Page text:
Conrad begins scouring the Dark Net for Limbus. He finds a few references, but whenever he finds someone who knows something they are mocked into silence by their peers. Not learning what he wants to know, he turns back to the site of the text, solves the next riddle and begins reading again.
“The Transmigration of Librarian Blaine Evans” – Gary A. Braunbeck – With the story unfolding in equal parts present-day and flashback, Blain Evan’s tragic past is catching up with him and he’s losing his family to his depression. When his wife mentions she’s going to work for a company called Limbus, words are spoken. The next day she and the kids are gone. Evans follows this up with copious amounts of liquor and in his stupor is kidnapped by Limbus and submitted into a particular program. Meanwhile, in the present, Evans is attempting to evade capture by ‘ice-diving,’ which involves walking upside down underneath the ice covering of a lake with specialized, spiked boots and an inflatable suit for buoyancy. While making his escape he realizes potential captors are immediately above him on the other side of the ice as his air and body-heat are both failing.
(A good story with some great physical action, this one didn’t contain the attachment to character of its peers–you’re never really sure if you want Blain to win.)
Conrad leaves the inn and travels to a local watering hole where he frequently plays chess with the bartender. He learns someone was there looking for him. When he asks who the bartender doesn’t know but hands him something the stranger left. On the back of the Limbus card is the riddle, “When life asks a question, three is always the perfect answer.”
He returns home, hits 3, and begins reading.
“Three Guys Walk into a Bar” – Jonathan Maberry – Limbus contacts Private Investigator Sam Hunter, pointing him in the direction of the town of Pine Deep. Deaths have been occurring disguised as brutal accidents, but Sam can smell the supernatural and knows there is more going on. Teaming up with Pine Deep’s Sheriff Crow, the local werewolf deputy Iron Mike and none other than Joe Ledger himself, Sam lends his expertise at Limbus’ urging to stem the tide of blood being spilled locally.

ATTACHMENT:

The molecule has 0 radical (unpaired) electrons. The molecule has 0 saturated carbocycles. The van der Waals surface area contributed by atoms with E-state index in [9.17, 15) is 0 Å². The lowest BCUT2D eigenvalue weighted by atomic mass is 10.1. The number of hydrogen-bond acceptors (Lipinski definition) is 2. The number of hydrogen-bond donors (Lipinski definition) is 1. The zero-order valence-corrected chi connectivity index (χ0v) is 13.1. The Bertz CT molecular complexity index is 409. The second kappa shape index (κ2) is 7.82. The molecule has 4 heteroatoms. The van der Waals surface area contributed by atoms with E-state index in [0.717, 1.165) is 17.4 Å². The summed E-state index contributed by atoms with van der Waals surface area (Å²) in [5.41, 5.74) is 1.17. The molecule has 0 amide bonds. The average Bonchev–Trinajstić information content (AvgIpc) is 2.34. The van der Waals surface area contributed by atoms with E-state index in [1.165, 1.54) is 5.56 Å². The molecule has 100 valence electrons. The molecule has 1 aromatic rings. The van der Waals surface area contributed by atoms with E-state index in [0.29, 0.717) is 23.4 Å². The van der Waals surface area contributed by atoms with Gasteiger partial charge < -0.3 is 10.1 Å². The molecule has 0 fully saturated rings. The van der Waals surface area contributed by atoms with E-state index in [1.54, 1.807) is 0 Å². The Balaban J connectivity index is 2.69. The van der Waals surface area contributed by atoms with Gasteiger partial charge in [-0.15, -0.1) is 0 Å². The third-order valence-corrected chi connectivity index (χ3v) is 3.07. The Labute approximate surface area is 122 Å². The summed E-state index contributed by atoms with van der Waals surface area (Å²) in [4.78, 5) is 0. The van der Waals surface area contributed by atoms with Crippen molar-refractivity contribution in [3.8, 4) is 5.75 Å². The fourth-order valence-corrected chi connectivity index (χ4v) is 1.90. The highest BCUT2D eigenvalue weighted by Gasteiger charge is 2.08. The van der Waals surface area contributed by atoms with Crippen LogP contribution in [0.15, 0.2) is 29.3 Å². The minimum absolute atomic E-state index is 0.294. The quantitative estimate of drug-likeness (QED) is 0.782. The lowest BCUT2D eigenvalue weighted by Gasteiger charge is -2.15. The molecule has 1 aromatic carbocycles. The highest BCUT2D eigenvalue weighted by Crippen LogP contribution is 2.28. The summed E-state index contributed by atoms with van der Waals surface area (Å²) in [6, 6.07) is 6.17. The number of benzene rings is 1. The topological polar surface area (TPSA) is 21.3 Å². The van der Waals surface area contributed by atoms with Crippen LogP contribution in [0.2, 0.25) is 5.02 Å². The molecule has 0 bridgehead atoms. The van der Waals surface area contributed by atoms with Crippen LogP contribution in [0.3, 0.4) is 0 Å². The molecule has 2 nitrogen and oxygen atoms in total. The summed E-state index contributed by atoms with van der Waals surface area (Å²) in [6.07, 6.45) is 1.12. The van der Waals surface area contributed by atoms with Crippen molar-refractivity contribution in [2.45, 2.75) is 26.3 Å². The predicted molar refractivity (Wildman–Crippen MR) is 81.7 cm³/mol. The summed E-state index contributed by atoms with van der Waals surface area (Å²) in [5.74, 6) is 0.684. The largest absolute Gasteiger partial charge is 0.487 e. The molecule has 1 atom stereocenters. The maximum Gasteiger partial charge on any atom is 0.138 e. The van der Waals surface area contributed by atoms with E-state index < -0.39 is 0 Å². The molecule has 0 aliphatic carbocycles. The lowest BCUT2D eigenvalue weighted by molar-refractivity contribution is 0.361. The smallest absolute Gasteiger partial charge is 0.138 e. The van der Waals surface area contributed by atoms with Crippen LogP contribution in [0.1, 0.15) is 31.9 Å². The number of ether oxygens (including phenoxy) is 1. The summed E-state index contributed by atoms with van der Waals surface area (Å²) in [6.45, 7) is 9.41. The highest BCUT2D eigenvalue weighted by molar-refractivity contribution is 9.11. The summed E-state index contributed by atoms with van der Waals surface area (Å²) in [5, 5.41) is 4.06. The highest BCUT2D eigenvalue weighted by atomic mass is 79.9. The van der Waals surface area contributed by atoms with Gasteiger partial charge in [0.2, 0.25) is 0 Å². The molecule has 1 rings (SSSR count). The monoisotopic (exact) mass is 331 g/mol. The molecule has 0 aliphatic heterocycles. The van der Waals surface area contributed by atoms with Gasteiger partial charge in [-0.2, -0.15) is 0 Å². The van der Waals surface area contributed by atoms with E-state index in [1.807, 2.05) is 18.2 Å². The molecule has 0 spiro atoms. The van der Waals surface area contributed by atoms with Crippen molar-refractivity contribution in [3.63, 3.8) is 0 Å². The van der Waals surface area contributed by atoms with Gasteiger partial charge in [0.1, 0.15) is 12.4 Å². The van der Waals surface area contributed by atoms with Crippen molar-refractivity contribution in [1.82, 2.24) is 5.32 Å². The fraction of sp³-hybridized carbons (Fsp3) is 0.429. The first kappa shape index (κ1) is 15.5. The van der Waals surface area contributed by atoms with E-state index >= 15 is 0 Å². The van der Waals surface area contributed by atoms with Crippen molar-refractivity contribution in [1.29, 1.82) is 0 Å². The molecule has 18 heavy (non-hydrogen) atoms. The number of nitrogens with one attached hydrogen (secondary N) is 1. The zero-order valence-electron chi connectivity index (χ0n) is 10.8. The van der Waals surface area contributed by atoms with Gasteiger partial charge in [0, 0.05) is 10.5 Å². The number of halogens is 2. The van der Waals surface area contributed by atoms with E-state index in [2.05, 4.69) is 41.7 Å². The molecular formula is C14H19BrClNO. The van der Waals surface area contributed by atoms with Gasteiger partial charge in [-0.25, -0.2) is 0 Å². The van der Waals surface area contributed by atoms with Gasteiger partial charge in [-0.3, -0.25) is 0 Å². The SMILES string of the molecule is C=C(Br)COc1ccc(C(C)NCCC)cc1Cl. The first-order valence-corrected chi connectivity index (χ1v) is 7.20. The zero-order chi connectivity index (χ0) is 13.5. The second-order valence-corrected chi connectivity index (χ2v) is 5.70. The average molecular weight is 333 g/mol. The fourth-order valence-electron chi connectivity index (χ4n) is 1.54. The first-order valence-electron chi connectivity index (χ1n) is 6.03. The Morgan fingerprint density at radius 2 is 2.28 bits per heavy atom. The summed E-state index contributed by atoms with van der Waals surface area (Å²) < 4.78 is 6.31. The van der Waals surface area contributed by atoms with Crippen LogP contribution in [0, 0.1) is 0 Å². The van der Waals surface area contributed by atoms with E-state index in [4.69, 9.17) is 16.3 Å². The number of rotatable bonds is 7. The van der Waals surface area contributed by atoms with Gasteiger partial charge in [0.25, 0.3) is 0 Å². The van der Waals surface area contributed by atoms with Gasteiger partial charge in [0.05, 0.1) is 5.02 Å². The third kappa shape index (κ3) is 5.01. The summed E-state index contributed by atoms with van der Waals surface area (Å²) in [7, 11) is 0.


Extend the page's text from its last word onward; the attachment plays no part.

(As can be expected the action is heavy with this lineup–no shortage of testosterone. It’s not quite the level of Maberry’s tale in the first volume.)
There’s just a bit more, but you’ll have to read it if you want the bookends.
Limbus II takes you by surprise, if perhaps slightly less than the first, because you have some kind of idea of the level of quality you can expect from the production. As far are themed anthologies are concerned better execution is rare, though a few ideas were repeated enough they bear mentioning. A great many of the tales in both books focus on cops or private investigators, so get used to that right away. Also the heroes, and sometimes anti-heroes of these stories are often in ridiculously bad shape emotionally and could die in a few moments without really caring. But who’s to say if Limbus actually targets the downtrodden, action oriented personality for its jobs or if those just make for the most interesting stories? Who’s to say if it’s just coincidence and they’re solely in it for personal profit or if Limbus is actively trying to help people redeem themselves? At least this much is true: As far as shadowy, powerful, underground organizations are concerned, you could do a lot worse than Limbus. A little guidance and the proper motivation go a long way.
These books probably shouldn’t be as good as they are, but providence has influenced the web of creation and allowed them to be written and has willed yet another key to the universe into existence.
“How lucky do you feel?”